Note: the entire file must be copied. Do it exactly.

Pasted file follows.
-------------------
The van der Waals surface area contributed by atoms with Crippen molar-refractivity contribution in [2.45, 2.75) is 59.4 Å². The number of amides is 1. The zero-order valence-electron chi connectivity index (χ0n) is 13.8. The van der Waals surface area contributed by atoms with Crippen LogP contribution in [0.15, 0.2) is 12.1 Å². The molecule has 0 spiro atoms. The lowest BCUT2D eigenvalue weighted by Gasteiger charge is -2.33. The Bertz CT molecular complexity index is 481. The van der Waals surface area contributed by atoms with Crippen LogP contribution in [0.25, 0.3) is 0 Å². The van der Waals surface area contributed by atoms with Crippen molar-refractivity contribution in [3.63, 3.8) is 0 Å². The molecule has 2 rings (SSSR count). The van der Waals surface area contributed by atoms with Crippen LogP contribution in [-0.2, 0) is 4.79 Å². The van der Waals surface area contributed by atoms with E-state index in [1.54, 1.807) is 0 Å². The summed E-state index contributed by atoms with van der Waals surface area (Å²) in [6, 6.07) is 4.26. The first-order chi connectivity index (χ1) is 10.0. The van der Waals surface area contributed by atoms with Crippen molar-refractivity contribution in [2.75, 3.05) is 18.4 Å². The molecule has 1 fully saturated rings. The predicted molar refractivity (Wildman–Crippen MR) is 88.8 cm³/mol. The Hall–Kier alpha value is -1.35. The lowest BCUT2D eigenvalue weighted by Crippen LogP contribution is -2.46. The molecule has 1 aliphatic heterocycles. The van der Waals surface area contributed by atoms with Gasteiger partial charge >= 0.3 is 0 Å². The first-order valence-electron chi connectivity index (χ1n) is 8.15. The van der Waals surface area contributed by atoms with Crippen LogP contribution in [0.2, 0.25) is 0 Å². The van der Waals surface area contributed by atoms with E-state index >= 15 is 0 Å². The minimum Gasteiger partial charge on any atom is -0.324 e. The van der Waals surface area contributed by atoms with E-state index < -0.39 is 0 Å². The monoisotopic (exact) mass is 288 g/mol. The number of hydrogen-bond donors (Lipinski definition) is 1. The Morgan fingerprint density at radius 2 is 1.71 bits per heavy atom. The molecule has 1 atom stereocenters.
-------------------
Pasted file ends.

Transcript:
The van der Waals surface area contributed by atoms with Crippen molar-refractivity contribution in [2.45, 2.75) is 59.4 Å². The number of amides is 1. The zero-order valence-electron chi connectivity index (χ0n) is 13.8. The van der Waals surface area contributed by atoms with Crippen LogP contribution in [0.15, 0.2) is 12.1 Å². The molecule has 0 spiro atoms. The lowest BCUT2D eigenvalue weighted by Gasteiger charge is -2.33. The Bertz CT molecular complexity index is 481. The van der Waals surface area contributed by atoms with Crippen LogP contribution in [0.25, 0.3) is 0 Å². The van der Waals surface area contributed by atoms with Crippen molar-refractivity contribution in [3.63, 3.8) is 0 Å². The molecule has 2 rings (SSSR count). The van der Waals surface area contributed by atoms with Crippen LogP contribution in [-0.2, 0) is 4.79 Å². The van der Waals surface area contributed by atoms with E-state index in [1.54, 1.807) is 0 Å². The summed E-state index contributed by atoms with van der Waals surface area (Å²) in [6, 6.07) is 4.26. The first-order chi connectivity index (χ1) is 10.0. The van der Waals surface area contributed by atoms with Crippen molar-refractivity contribution in [2.75, 3.05) is 18.4 Å². The molecule has 1 fully saturated rings. The predicted molar refractivity (Wildman–Crippen MR) is 88.8 cm³/mol. The Hall–Kier alpha value is -1.35. The lowest BCUT2D eigenvalue weighted by Crippen LogP contribution is -2.46. The molecule has 1 aliphatic heterocycles. The van der Waals surface area contributed by atoms with Gasteiger partial charge >= 0.3 is 0 Å². The first-order valence-electron chi connectivity index (χ1n) is 8.15. The van der Waals surface area contributed by atoms with Crippen LogP contribution in [0.2, 0.25) is 0 Å². The van der Waals surface area contributed by atoms with E-state index >= 15 is 0 Å². The minimum Gasteiger partial charge on any atom is -0.324 e. The van der Waals surface area contributed by atoms with E-state index < -0.39 is 0 Å². The monoisotopic (exact) mass is 288 g/mol. The number of hydrogen-bond donors (Lipinski definition) is 1. The Morgan fingerprint density at radius 2 is 1.71 bits per heavy atom. The molecule has 1 atom stereocenters.